Despite our problems, the reality is far less frightening. Yes, these latest incidents surely underscore the unresolved tensions between the police and many in the minority communities; and the unresolved racism that permeates much of society.

But in truth, most of us live good, productive and peaceful lives, largely free from violence; and we do our best to contribute to a society that treats all individuals, regardless of race, in a fair and equal manner. We still have a great distance to travel to achieve these lofty goals, but the great majority of Americans are committed to making that journey.

I acknowledge this column, unlike my usual columns, has little to do with legalizing marijuana. And that is purposeful.

Sometimes, when tragic events occur, we must set aside our personal crusades for a brief respite, while we join our fellow citizens in expressing our common grief and our common commitment to stop this madness. Our daily work routine, regardless of how important we may think it is, pales in comparison to these larger, overriding issues of peace and justice.

This is one of those times.

Yes, it is important that we end marijuana prohibition and stop the senseless arrest of marijuana smokers. And we will continue to move legalization forward.

But for today, let’s (symbolically) join hands with our fellow citizens in Dallas and Baton Rouge and Falcon Heights, MN, and all across this country, and acknowledge our role in the larger society, and our obligation to work for the just society we all want.

As Rodney King famously said, “Can’t we all just get along?”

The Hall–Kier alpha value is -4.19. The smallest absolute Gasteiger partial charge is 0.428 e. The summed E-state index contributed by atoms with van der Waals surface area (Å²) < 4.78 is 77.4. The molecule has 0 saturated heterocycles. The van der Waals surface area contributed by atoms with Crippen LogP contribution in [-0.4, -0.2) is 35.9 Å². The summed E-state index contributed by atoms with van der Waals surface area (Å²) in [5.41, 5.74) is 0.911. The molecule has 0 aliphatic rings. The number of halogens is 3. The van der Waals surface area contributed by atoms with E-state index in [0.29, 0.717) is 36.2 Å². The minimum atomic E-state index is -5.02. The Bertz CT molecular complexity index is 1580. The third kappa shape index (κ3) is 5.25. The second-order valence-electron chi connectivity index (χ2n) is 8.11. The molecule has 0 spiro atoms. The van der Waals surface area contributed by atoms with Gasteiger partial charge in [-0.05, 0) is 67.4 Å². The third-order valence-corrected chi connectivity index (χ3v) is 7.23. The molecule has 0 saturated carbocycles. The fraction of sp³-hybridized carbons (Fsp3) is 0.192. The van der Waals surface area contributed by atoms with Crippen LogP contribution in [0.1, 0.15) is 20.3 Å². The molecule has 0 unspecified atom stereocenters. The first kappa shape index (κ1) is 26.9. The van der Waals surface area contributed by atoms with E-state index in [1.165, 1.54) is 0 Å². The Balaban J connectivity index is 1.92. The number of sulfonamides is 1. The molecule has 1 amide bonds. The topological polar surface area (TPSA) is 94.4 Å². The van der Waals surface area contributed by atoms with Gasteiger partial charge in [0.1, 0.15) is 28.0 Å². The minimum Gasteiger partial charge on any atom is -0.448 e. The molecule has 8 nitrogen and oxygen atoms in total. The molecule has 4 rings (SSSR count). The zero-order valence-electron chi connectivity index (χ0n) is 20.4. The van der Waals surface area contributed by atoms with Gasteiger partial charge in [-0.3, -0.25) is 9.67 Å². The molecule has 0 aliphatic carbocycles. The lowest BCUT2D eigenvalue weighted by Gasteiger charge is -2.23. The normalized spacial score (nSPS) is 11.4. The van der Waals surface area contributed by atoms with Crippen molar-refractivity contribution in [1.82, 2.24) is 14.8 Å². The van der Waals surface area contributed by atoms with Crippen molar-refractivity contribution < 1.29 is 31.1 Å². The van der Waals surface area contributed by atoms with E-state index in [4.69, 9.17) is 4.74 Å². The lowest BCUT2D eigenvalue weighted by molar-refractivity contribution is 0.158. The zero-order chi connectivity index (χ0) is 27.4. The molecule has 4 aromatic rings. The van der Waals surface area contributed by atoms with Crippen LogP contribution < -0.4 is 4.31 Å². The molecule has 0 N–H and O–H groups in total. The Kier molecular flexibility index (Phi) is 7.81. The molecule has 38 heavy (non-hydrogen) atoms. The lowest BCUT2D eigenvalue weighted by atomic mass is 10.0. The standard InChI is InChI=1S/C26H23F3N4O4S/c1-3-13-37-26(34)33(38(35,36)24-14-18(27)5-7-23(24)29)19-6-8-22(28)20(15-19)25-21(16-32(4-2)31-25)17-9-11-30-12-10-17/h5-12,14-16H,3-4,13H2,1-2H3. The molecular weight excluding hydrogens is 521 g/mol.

NORML’s Legislative Round Up July 8th, 2016

Fri, 07/08/2016 - 11:15

Adult use legalization initiatives in Arizona, California and Massachusetts are moving forward and Illinois has expanded its medical marijuana program. Keep reading to get the latest news and to find out how you can #TakeAction.

Federal:
On Wednesday, July 13th the US Senate Judiciary Subcommittee on Crime and Terrorism is holding a hearing titled, “Researching the Potential Medical Benefits and Risks of Marijuana.” The Congressional hearing follows the recent introduction of House Bill 5549 and Senate Bill 3077 – which would expedite the federal review process for clinical protocols involving cannabis. Contact your federal lawmakers today to encourage them to support this common sense legislation. #TakeAction

State:

Arkansas: The Secretary of State’s office affirmed on Thursday that proponents, Arkansans for Compassionate Care, submitted sufficient signatures from registered voters to qualify the measure for the November ballot. The 2016 Arkansas Medical Cannabis Act establishes a statewide program for the licensed production, analytic testing, and distribution of medicinal cannabis. Under the program, patients diagnosed by a physician with one of over 50 qualifying conditions may obtain cannabis from one of up to 38 licensed non-profit care centers. Qualified patients who do not have a center operating in their vicinity will be permitted to obtain a ‘hardship certificate’ in order to cultivate their own medicine at home. A similar initiative narrowly failed in the state in 2012, garnering over 48 percent of the vote.

California: It was announced this week that the Adult Use of Marijuana Act (AUMA) initiative will appear on the ballot as Proposition 64. This pending proposal, if approved by the voters, will permit adults to legally cultivate up to six marijuana plants and to possess up to an ounce of marijuana or eight grams of marijuana concentrates; and it will license the commercial cultivation and retail sales of marijuana products to adults. The measure prohibits localities from preventing responsible adults from possessing and cultivating cannabis for non-commercial purposes in the privacy of their own homes. The initiative language specifies that it is not intended to “repeal, affect, restrict, or preempt … laws pertaining to the Compassionate Use Act of 1996.” You can read more about the proposal here.